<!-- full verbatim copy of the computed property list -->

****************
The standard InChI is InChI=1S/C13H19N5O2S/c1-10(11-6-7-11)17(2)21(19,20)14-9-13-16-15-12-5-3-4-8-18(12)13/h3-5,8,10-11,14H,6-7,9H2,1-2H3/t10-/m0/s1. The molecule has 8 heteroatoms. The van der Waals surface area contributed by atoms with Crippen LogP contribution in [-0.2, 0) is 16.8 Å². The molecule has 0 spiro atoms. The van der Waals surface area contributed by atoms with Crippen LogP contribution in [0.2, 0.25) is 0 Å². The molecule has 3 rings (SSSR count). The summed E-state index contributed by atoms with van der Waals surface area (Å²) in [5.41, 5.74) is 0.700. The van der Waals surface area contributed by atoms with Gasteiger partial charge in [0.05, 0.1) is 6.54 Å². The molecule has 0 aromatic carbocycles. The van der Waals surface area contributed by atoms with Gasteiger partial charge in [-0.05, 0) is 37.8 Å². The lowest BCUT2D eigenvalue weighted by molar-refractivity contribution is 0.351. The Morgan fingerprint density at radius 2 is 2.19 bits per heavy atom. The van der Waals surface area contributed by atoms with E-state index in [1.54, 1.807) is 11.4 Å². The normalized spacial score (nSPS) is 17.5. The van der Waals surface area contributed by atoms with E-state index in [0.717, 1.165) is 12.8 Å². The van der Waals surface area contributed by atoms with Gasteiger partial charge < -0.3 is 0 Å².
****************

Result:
The standard InChI is InChI=1S/C13H19N5O2S/c1-10(11-6-7-11)17(2)21(19,20)14-9-13-16-15-12-5-3-4-8-18(12)13/h3-5,8,10-11,14H,6-7,9H2,1-2H3/t10-/m0/s1. The molecule has 8 heteroatoms. The van der Waals surface area contributed by atoms with Crippen LogP contribution in [-0.2, 0) is 16.8 Å². The molecule has 0 spiro atoms. The van der Waals surface area contributed by atoms with Crippen LogP contribution in [0.2, 0.25) is 0 Å². The molecule has 3 rings (SSSR count). The summed E-state index contributed by atoms with van der Waals surface area (Å²) in [5.41, 5.74) is 0.700. The van der Waals surface area contributed by atoms with Gasteiger partial charge in [0.05, 0.1) is 6.54 Å². The molecule has 0 aromatic carbocycles. The van der Waals surface area contributed by atoms with Gasteiger partial charge in [-0.05, 0) is 37.8 Å². The lowest BCUT2D eigenvalue weighted by molar-refractivity contribution is 0.351. The Morgan fingerprint density at radius 2 is 2.19 bits per heavy atom. The van der Waals surface area contributed by atoms with E-state index in [1.54, 1.807) is 11.4 Å². The normalized spacial score (nSPS) is 17.5. The van der Waals surface area contributed by atoms with E-state index in [0.717, 1.165) is 12.8 Å². The van der Waals surface area contributed by atoms with Gasteiger partial charge < -0.3 is 0 Å².